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Metal catalysts are used in a wide range of industrial processes to synthesise chemical products such as materials and pharmaceuticals. The nature of the metal is key to its reactivity and therefore which reactions it will catalyse most successfully. For example, early and late transition metals behave differently due to their differing size and charge density. Early transition metals are smaller, more charge dense have bonding characterised by electrostatic interactions whereas late transition metals are larger and more diffuse, which leads to higher covalency in their bonding and reactivity.

My research involves the combination of early and late transition metals into heterobimetallic complexes. The resultant complexes allow the different metals to cooperatively activate substrates and perform reactions that would not be possible by the individual metals.

These heterobimetallic compounds are highly reactive. We use small ligands to support the metals, which allows the substrates to easily access the metal centres, but also means the metals are likely to react with one another and become deactivated. To avoid such reactions, we use Surface Organometallic Chemistry (SOMC) to immobilise the complexes on silica surfaces. This allows us to isolate the compounds so they cannot react with each other. As such, we can synthesise metal complexes that would be unstable in solution, thereby giving us access to highly active compounds for use as catalysts.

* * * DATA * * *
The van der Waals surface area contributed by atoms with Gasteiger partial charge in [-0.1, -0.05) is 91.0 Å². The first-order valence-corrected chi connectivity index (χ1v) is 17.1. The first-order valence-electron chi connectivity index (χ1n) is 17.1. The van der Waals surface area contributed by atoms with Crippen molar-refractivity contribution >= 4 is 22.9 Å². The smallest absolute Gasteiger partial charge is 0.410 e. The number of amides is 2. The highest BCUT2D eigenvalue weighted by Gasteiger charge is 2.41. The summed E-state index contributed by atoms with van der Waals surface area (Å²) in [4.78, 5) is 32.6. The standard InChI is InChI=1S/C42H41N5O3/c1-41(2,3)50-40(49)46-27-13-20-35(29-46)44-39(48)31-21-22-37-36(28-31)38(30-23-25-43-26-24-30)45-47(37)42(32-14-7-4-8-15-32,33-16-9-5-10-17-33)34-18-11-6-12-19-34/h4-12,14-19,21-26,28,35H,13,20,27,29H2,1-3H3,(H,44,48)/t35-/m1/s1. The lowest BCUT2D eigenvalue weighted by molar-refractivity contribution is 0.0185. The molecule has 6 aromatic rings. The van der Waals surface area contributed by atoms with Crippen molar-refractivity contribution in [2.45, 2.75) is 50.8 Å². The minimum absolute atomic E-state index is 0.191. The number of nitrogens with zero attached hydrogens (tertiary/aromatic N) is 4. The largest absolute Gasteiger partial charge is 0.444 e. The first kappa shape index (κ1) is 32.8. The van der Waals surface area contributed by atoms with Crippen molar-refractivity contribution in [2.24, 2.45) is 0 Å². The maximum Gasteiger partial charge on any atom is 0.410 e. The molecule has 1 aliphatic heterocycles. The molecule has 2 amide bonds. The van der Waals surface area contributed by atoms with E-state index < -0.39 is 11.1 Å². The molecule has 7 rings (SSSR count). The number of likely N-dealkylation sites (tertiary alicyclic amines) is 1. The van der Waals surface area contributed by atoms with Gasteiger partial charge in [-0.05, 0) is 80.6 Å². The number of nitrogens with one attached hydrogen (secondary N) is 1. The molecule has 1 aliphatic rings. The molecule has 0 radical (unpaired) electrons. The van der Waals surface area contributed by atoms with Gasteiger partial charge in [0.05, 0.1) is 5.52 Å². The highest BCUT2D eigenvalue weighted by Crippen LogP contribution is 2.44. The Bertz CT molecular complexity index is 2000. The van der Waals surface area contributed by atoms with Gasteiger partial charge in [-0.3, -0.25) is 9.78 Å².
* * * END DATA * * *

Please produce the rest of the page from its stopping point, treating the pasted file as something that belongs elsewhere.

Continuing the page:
Recent results within the research group have included the synthesis of heterobimetallic complexes featuring early transition metal tantalum and late transition metal iridium. These catalysts were immobilised on silica surfaces and shown to be active in C–H activation reactions, which are highly challenging. Such reactions are desirable in the pharmaceutical industry for the late-stage functionalisation or isotopic labelling of compounds. Similarly, C–H activation of small molecules such as methane can be used to add significant value and synthesise fuels, fine or bulk chemicals.

My work focuses on investigating the selectivity of this catalysis and expanding its scope to new substrates. Our goal is to make highly active catalysts that can use to target the activation of specific C–H bonds in a complex molecule. Further to this, I am investigating the effect of altering the metals used in these heterobimetallic complexes and how this alters the bonding and catalytic capabilities of the resultant materials.


Twitter: @RosalynFalconer




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